Friday, March 16, 2012

The Basal Ganglia and Habits

This post comes from Delancy Place, a daily email that takes extended quotes from a variety of sources to illustrate fascinating ideas.  Today's excerpt comes from the new book, The Power of Habit, by Charles Duhigg.  I just started reading my own copy of the book and it looks excellent for understanding not only habits, but for how it gathers disparate research.

In today's excerpt - when a habit is formed, that activity is governed by your basal ganglia cells, in a region completely separate from the primary cognitive areas of your brain. That's why you can brush your teeth or give someone your phone number without giving it the slightest thought, and while thinking intensely about something completely different: 

"The process in which the brain converts a sequence of actions into an automatic routine is known as 'chunking,' and it's at the root of how habits form. There are dozens - if not hundreds - of behavioral chunks that we rely on every day. Some are simple: You automatically put toothpaste on your toothbrush before sticking it in your mouth. Some, such as getting dressed or making the kids' lunch, are a little more complex.

"Others are so complicated that it's remarkable a small bit of tis­sue that evolved millions of years ago can turn them into habits at all. Take the act of backing your car out of the driveway. When you first learned to drive, the driveway required a major dose of concen­tration, and for good reason: It involves opening the garage, unlock­ing the car door, adjusting the seat, inserting the key in the ignition, turning it clockwise, moving the rearview and side mirrors and checking for obstacles, putting your foot on the brake, moving the gearshift into reverse, removing your foot from the brake, mentally estimating the distance between the garage and the street while keeping the wheels aligned and monitoring for oncoming traffic, calculating how reflected images in the mirrors translate into actual distances between the bumper, the garbage cans, and the hedges, all while applying slight pressure to the gas pedal and brake, and, most likely, telling your passenger to please stop fiddling with the radio. Nowadays, however, you do all of that every time you pull onto the street with hardly any thought. The routine occurs by habit.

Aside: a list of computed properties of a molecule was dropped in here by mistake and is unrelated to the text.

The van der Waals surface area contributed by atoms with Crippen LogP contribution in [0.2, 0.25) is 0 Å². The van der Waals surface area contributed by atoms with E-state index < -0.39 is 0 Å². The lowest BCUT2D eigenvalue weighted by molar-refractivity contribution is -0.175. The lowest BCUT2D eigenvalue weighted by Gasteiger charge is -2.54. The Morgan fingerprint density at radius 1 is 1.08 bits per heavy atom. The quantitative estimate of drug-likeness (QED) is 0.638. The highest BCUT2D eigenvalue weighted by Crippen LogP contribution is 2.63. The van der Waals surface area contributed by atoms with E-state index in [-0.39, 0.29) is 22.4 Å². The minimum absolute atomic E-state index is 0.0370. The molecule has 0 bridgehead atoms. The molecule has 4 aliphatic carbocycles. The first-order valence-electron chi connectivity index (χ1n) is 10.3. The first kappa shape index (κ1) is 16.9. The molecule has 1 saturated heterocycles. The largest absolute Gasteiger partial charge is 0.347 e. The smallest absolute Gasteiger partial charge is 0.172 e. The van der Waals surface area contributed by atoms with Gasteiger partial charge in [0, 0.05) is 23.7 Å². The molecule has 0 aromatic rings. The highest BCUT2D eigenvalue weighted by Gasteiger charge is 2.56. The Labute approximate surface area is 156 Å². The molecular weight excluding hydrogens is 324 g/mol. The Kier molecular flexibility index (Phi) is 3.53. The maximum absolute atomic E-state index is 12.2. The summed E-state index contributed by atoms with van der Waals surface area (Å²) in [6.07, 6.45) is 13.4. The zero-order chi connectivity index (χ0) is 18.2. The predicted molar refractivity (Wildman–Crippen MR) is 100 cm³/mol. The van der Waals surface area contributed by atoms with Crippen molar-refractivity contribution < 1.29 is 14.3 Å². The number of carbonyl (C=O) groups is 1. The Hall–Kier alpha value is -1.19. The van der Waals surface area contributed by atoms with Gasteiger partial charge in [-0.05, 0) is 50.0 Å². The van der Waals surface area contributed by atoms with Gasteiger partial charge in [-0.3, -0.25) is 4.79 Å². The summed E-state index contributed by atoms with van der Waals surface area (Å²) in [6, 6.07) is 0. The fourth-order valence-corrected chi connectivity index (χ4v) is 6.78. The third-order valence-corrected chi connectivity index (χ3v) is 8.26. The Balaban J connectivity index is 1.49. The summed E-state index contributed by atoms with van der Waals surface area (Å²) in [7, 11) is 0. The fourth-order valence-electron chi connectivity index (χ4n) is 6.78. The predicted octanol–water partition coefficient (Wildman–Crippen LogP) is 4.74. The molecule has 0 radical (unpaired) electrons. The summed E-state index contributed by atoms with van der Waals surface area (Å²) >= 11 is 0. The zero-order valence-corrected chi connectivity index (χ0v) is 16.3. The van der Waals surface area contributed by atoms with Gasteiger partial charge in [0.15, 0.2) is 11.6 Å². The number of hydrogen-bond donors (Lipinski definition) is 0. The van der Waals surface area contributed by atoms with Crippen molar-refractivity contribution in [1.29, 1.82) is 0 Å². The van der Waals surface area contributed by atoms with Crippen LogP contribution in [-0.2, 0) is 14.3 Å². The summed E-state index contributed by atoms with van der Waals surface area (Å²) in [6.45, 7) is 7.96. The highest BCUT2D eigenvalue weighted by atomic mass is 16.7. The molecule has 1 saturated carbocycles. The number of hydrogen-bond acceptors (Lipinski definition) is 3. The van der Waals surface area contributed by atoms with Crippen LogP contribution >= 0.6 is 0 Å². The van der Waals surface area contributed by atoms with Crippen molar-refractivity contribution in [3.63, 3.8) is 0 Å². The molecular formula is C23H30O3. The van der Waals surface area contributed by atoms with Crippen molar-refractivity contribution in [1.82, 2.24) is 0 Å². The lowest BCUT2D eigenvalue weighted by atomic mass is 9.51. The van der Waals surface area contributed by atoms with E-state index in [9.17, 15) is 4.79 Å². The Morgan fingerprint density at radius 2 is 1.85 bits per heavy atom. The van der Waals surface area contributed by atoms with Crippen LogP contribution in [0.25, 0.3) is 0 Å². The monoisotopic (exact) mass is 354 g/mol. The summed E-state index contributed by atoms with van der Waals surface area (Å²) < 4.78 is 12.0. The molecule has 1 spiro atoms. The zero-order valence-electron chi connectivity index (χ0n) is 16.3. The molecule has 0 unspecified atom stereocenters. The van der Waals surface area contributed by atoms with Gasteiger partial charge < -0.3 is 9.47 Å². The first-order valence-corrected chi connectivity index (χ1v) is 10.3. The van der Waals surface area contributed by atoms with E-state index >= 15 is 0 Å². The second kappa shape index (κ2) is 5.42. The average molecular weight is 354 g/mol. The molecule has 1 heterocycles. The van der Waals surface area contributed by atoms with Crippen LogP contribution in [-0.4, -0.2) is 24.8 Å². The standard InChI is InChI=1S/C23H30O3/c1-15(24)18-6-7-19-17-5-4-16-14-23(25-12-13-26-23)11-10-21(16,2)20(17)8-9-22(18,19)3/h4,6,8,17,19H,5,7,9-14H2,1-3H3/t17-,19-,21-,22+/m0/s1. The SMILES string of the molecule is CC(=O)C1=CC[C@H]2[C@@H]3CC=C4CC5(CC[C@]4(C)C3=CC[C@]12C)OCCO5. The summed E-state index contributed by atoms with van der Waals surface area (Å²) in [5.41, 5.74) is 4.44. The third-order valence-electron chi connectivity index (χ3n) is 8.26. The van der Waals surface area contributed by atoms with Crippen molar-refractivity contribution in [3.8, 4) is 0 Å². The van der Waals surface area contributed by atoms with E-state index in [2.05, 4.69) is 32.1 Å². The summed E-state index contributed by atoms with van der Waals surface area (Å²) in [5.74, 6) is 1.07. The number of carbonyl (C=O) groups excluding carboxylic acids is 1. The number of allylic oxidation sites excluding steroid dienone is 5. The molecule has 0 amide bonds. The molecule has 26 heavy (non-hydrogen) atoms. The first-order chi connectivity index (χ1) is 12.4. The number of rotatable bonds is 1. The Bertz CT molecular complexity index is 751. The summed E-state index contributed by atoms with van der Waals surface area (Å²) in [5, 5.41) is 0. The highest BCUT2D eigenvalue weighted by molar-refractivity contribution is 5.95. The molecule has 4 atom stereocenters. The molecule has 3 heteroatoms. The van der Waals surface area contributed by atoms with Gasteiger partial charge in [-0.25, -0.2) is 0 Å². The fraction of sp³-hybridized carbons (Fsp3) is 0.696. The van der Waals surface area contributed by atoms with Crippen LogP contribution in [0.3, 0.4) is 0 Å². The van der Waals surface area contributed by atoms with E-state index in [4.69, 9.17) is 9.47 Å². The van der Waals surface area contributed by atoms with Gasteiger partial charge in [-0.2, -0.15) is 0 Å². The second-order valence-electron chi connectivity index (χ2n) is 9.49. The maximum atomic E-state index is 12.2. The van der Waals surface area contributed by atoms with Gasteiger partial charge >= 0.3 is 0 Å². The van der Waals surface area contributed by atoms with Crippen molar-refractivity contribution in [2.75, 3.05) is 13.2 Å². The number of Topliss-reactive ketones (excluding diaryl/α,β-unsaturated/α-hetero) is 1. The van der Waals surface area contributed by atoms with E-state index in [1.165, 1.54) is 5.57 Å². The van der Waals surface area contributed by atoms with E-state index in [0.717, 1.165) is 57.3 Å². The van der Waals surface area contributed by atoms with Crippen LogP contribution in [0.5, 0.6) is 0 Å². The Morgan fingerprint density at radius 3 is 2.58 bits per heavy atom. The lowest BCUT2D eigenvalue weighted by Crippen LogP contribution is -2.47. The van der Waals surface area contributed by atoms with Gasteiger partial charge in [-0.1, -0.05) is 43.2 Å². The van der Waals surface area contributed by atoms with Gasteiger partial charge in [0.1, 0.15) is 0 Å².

"Millions of people perform this intricate ballet every morning, unthinkingly, because as soon as we pull out the car keys, our basal ganglia kicks in, identifying the habit we've stored in our brains re­lated to backing an automobile into the street. Once that habit starts unfolding, our [primary] gray matter is free to quiet itself or chase other thoughts, which is why we have enough mental capacity to realize that Jimmy forgot his lunchbox inside.
Habits, scientists say, emerge because the brain is constantly look­ing for ways to save effort. Left to its own devices, the brain will try to make almost any routine into a habit, because habits allow our minds to ramp down more often. This effort-saving instinct is a huge advan­tage. An efficient brain requires less room, [and] ... also allows us to stop thinking constantly about basic behaviors so we can devote mental energy to inventing ... video games....

"This process within our brains is a three-step loop. First, there is a cue, a trigger that tells your brain to go into automatic mode and which habit to use. Then there is the routine, which can be physical or mental or emotional. Finally, there is a reward, which helps your brain figure out if this particular loop is worth remembering for the future. Over time, this loop-cue, routine, reward; cue, routine, reward-becomes more and more automatic. The cue and reward become intertwined until a powerful sense of anticipation and crav­ing emerges. Eventually a habit is born.
"Habits aren't destiny. [They] can be ignored, changed, or replaced. But the reason the discovery of the habit loop is so important is that it reveals a basic truth: When a habit emerges, the brain stops fully participating in decision mak­ing. It stops working so hard, or diverts focus to other tasks. So un­less you deliberately fight a habit - unless you find new routines - the pattern will unfold automatically. However, simply understanding how habits work - learning the structure of the habit loop - makes them easier to control. Once you break a habit into its components, you can fiddle with the gears."

Author: Charles Duhigg  
Title: The Power of Habit
Publisher: Random House
Date: Copyright 2012 by Charles Duhigg
Pages: 17-20

You can get the book from here

posted by Chuck Schallhorn

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